WAKAYAMA – About 1,200 children in the coastal town of Hirokawa in Wakayama Prefecture conducted a tsunami evacuation drill on Wednesday to mark tsunami awareness day.
Each year, Nov. 5 recalls the lessons of the Great Ansei Nankai Earthquake of 1854, when a tsunami wave struck swaths of the Kii Peninsula and Shikoku Island. Hirokawa was among the communities damaged by the huge waves.
The drill, which included children from day care centers and elementary and junior high schools, was based on a scenario in which a magnitude-9.1 earthquake had struck offshore along the Nankai Trough, triggering a 10-meter tsunami wave.
In August 2012, the Cabinet Office projected that in the event of a massive earthquake in that area a wave up to 9.1 meters high could strike the coast.
The drill started with a tsunami warning siren. Children ducked under tables and desks, and were then led into to the schoolyard before to higher ground.
Older students were told to help lead the younger ones.
“I tried to run at a pace students in junior grades could handle,” said sixth-grader Hiyori Matsubayashi, who evacuated to a hilltop shrine while holding the hand of a child in the first grade. “I was thinking about saving myself but also about this kid who was with me.”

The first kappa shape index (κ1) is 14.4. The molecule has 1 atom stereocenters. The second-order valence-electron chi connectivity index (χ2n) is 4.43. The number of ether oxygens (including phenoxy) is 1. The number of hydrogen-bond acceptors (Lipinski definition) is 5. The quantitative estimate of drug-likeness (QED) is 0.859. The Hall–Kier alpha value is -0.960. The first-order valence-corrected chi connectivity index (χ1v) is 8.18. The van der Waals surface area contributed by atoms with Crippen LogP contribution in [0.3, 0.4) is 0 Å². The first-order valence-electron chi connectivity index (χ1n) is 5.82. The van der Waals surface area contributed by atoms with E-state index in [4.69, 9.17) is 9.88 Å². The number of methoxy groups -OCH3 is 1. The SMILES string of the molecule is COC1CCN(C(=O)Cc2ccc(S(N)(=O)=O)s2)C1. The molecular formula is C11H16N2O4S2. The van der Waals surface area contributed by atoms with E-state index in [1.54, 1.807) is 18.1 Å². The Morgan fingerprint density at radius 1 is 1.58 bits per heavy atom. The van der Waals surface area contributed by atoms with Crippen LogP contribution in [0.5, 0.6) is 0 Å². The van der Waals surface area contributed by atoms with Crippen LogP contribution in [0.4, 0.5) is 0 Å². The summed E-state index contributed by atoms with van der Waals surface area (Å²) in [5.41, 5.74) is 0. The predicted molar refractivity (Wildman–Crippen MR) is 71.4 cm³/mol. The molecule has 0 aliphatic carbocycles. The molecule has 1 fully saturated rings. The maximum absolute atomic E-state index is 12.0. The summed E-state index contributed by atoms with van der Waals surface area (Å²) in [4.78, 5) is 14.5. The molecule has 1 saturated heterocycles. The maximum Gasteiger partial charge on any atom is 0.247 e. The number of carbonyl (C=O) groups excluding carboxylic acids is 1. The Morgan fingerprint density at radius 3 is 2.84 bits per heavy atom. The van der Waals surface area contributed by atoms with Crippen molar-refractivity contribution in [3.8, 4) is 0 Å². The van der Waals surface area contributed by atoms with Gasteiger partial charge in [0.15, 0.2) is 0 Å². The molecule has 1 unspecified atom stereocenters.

Later, Hirokawa Mayor Toshiki Nishioka held a videoconference with Yasutoshi Nishimura, state minister in charge of disaster management, to report on the drill’s outcome.
At a meeting on disaster countermeasures held at the prime minister’s office, Prime Minister Shinzo Abe reminded those present of the successful evacuation of residents in Kamaishi, Iwate Prefecture in the 2011 disaster.
Known as the “miracle of Kamaishi,” nearly 3,000 elementary and junior high school students survived because they had rehearsed their evacuation drills. Of those who died in the city, only five were children.
“It is one of the valuable assets that need to be passed on to future generations,” Abe said.